On October 1, attorney David Frederick argued Lozman v. City of Riviera Beach, Florida, before the Supreme Court of the United States. On September 20, he argued it in a moot court convened at Cornell Law School.
Frederick, a partner with Kellogg, Huber, Hansen, Todd, Evans & Figel, P.L.L.C., has argued thirty-eight cases in the Supreme Court, including eleven in the past three Terms. In the Lozman case, he represented the respondent, the City of Riviera Beach, which has been embroiled in a six-year legal battle with resident Fane Lozman over a houseboat once moored in the city’s marina. For the Supreme Court, the issue raised by the case was one of jurisdiction: whether a floating structure that is indefinitely moored, receives power and other utilities from shore, and is not intended to be used in maritime transportation or commerce constitutes a “vessel” and thus falls under federal maritime law.
“While [the issue] may seem arcane, the case presents, on the procedural side, much more universal issues,” says Kevin M. Clermont, the Robert D. Ziff Professor of Law, who wrote an amicus brief on behalf of Riviera Beach. “I wrote the amicus brief on the nature of subject-matter jurisdiction; this goes to the heart of both the limits on the judicial branch and also the division between federal and state authority.”
Clermont served as one of four judges in the moot proceedings, which served as part of Frederick’s preparations. Also on the bench were Cornell Law professors Michael C. Dorf, the Robert S. Stevens Professor of Law, who has written extensively on constitutional law and has served as both a counsel and an amicus curiae in Supreme Court cases; John J. Barceló III, the William Nelson Cromwell Professor of International and Comparative Law and Elizabeth and Arthur Reich Director of the Leo and Arvilla Berger International Legal Studies Program and a leading scholar in international trade and international commercial arbitration; and John H. Blume, Professor of Law, Director of Clinical, Advocacy and Skills Programs, and Director of the Cornell Death Penalty Project, who has argued many cases before the Supreme Court.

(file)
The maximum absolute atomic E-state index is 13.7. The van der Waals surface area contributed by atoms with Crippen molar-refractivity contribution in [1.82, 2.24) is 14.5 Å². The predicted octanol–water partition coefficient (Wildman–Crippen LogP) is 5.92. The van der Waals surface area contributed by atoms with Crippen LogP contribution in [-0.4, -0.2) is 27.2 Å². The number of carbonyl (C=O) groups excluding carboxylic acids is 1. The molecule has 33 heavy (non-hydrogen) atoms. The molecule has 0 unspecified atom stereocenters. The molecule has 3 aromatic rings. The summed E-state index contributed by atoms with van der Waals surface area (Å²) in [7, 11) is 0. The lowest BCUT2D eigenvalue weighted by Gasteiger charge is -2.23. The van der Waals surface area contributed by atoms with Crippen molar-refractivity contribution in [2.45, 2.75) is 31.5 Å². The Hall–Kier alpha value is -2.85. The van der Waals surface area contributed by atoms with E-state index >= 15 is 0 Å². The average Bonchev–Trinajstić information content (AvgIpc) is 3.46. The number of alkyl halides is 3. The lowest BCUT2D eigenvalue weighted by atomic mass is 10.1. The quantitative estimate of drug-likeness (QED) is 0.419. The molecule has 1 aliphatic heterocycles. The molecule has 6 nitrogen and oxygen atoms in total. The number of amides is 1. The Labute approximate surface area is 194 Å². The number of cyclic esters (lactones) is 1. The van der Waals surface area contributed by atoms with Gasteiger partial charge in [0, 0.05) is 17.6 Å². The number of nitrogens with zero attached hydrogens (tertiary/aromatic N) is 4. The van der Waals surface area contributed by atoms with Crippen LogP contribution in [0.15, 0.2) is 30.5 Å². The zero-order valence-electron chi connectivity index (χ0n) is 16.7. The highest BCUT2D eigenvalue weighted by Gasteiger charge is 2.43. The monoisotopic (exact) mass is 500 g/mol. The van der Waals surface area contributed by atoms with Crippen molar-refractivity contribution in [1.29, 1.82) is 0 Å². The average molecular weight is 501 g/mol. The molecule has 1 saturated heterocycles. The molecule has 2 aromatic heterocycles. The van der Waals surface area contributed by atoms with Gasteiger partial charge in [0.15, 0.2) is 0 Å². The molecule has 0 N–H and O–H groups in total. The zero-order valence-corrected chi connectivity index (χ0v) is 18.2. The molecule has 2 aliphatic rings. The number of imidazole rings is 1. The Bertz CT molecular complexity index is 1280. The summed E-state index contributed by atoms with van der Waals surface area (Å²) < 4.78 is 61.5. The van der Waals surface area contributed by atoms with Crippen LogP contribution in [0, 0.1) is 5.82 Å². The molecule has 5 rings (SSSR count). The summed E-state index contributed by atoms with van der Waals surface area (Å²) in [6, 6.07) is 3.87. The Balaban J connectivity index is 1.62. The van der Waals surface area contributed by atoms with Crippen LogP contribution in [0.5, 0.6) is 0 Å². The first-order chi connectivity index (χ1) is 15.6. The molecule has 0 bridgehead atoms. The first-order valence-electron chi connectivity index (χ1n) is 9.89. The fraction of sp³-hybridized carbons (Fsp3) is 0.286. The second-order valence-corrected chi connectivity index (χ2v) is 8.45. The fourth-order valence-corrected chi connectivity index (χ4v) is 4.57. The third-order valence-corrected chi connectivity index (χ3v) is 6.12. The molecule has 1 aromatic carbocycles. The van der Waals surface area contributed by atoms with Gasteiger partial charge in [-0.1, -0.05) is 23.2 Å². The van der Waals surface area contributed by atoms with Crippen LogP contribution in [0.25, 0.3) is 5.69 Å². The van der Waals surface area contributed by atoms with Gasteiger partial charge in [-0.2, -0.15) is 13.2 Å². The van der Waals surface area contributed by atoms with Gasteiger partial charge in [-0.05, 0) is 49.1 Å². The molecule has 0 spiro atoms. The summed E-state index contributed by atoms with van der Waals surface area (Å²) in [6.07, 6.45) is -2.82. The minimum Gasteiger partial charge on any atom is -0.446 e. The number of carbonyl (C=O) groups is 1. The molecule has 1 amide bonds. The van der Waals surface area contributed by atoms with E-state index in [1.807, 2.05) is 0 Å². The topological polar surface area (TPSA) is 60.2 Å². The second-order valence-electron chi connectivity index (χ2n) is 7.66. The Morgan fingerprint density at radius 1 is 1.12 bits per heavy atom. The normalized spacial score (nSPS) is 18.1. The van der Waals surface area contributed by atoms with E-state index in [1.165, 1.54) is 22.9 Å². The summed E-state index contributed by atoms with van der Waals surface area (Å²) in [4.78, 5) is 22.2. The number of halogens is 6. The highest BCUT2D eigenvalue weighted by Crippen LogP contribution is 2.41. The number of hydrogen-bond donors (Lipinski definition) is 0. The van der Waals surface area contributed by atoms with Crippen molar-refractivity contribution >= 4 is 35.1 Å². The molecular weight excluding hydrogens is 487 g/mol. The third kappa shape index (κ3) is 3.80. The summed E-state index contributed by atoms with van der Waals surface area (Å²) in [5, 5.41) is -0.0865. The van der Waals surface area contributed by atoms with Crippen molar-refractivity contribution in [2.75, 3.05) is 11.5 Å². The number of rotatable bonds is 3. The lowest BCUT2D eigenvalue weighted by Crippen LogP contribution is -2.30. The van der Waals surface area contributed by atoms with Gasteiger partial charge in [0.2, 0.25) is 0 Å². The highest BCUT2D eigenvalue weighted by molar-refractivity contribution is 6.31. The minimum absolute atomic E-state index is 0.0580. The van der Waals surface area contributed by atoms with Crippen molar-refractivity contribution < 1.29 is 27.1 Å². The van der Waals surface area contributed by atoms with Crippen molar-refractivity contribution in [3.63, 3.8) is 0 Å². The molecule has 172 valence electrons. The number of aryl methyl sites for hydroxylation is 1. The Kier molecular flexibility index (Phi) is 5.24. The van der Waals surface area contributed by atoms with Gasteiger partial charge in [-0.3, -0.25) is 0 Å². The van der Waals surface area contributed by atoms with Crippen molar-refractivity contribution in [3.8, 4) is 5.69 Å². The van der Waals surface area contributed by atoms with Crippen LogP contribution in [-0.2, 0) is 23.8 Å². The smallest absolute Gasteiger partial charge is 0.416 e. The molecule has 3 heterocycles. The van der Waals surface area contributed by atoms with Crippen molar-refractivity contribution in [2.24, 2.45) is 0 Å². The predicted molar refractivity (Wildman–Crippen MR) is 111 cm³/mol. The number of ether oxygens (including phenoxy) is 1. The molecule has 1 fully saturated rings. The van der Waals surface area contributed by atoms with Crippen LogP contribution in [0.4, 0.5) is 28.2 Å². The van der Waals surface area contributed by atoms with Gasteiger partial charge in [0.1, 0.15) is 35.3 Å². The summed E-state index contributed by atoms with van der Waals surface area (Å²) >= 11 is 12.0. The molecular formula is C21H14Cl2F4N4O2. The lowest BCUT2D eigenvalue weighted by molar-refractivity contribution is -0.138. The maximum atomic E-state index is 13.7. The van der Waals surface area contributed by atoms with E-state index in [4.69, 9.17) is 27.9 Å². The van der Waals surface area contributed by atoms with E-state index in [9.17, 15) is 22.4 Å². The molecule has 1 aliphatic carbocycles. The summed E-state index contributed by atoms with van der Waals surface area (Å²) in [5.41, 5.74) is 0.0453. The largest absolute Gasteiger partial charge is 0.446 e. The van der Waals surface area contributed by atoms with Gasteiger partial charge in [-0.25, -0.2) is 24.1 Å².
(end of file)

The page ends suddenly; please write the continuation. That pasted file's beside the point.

After Frederick made his arguments, extending the session beyond the thirty minutes allotted in official proceedings in order to receive as many questions as possible from the panel, the judges concluded the mooting and switched gears to offer observations and advice. Frederick then took questions from the students packing the lecture hall.
“I greatly appreciated the skill and dedication of the professors who mooted me,” says Frederick. “The student interest in the event was fantastic, and I enjoyed the opportunity to answer so many excellent questions from them after the moot court ended. I'm grateful for all the efforts of my friend, Adjunct Professor Bruce Bryan, who was a wonderful organizer and host. I also want to express my thanks to Dean Schwab for supporting this event.”